Times of San Diego winners at the San Diego Press Club awards in 2018  included (from left) Alexander Nguyen, Chris Stone, Ken Stone and Chris Jennewein. Photo by Pauline Repard

I run a small business. It happens to be an online local news website with a growing audience, but it’s a small business nonetheless.

It’s done very well over the past five years. It was recognized as Small Business of the Year in the 39th state Senate district in 2016. And it has been named the best news site in San Diego for three years in a row by the San Diego Press Club. But it’s still a small business.

Times of San Diego isn’t Uber, or Lyft or DoorDash. But like those multi-billion-dollar companies, it will be severely impacted by Assembly Bill 5, the controversial legislation that will make most independent contractors become traditional shift employees.

My website has five contributing editors, all independent contractors, working from six to 20 hours a week. They work from home, using their own equipment, without set hours. They all have other journalism gigs.

All five will have to become shift employees under Assembly Bill 5. I’ve done the math. My costs will go up around 10% thanks to unemployment insurance and the complexity of payroll and tax withholding. Their pay won’t change, though taxes will be withheld. But the business’ small profit will be wiped out.

My situation isn’t unique. This same scenario will be faced by a small web developer who uses contract programmers. Or a plumber who is running behind schedule and needs an extra hand. Or a jazz musician who needs a drummer for a gig. Or an independent film producer who needs actors. Or a tech startup in downtown San Diego that needs additional engineers to meet a deadline.

Some 40 or so occupations have large enough constituencies to have been granted exceptions. They include doctors, insurance agents, real estate agents, architects, travel agents, stockbrokers, commercial fishermen, barbers — even repo men. Online journalists unfortunately don’t have the lobbying heft. And in any case, the exceptions just scratch the surface of the problem, with the U.S. Bureau of Labor Statistics defining nearly 1,000 current occupations.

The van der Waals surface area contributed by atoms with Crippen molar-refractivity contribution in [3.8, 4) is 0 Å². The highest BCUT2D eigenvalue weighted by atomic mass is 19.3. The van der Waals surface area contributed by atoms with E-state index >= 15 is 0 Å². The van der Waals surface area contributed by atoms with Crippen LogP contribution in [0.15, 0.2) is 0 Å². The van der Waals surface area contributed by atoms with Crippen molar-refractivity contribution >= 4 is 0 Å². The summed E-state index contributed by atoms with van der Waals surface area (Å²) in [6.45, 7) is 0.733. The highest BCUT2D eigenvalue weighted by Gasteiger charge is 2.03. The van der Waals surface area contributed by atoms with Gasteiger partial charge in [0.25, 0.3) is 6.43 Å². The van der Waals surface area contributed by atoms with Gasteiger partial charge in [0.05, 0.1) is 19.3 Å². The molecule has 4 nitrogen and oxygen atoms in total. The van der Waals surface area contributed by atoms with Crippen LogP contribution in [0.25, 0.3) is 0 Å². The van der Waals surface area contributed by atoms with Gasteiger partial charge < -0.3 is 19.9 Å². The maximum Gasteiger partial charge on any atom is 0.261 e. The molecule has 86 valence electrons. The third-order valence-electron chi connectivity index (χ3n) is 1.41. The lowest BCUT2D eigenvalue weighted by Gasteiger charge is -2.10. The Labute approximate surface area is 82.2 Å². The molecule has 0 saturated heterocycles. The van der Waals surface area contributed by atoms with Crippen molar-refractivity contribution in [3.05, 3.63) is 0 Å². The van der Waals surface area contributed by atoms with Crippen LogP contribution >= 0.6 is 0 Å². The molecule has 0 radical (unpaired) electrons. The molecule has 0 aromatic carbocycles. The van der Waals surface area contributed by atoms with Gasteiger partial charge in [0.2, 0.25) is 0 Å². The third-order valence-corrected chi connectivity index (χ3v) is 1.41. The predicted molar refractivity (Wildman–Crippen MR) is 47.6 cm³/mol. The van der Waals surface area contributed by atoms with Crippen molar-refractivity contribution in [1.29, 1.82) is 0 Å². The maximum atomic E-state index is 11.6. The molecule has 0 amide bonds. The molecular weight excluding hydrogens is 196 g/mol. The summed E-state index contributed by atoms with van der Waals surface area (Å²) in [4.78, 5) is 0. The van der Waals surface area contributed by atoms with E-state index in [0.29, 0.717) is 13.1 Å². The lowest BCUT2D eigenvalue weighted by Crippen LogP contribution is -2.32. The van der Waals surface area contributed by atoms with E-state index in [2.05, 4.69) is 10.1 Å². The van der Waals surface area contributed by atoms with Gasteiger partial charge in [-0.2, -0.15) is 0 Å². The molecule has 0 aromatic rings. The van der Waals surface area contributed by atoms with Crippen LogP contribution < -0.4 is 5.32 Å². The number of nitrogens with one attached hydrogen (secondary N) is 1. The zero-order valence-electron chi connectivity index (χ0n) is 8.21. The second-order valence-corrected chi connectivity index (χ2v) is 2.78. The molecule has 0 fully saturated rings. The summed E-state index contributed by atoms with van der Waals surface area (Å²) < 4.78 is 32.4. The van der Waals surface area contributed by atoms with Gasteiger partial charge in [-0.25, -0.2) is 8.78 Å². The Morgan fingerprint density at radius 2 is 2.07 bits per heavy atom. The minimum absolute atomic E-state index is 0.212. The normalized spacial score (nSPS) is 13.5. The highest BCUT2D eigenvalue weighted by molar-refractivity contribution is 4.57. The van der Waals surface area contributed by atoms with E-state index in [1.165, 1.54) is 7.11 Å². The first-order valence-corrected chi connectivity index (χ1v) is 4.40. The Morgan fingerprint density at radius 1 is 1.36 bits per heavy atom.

I’ve spoken to Assemblywoman Lorena Gonzalez, who authored the bill, and Sen. Toni Atkins, who represents my district. They were gracious and gave me time to express my concerns. They’re under the gun because of 20th century labor laws upheld by the state Supreme Court last year in the “Dynamex” decision.

There are laudable goals behind Assembly Bill 5. Large companies should not misclassify jobs to cut costs. Traditional, full-time employment with benefits and unemployment insurance is important for our society, and large, successful companies are in a position to provide it.

Lyft has said that as many as 300,000 of its drivers could lose their jobs. That may well be an exaggeration, but I know many small businesses that are considering cutting staff or hours in order to comply with Assembly Bill 5. A few hours here, a part-time position there — it will add up.

Instead of just signing this bill and looking the other way, Gov. Gavin Newsom should take a step back. We need legislation that not only protects workers in big companies, but also small businesses and people who want the flexibility of the gig economy. Otherwise, California’s small businesses will be collateral damage.

Chris Jennewein is editor and publisher of Times of San Diego, which is organized as a small limited liability company under California law.

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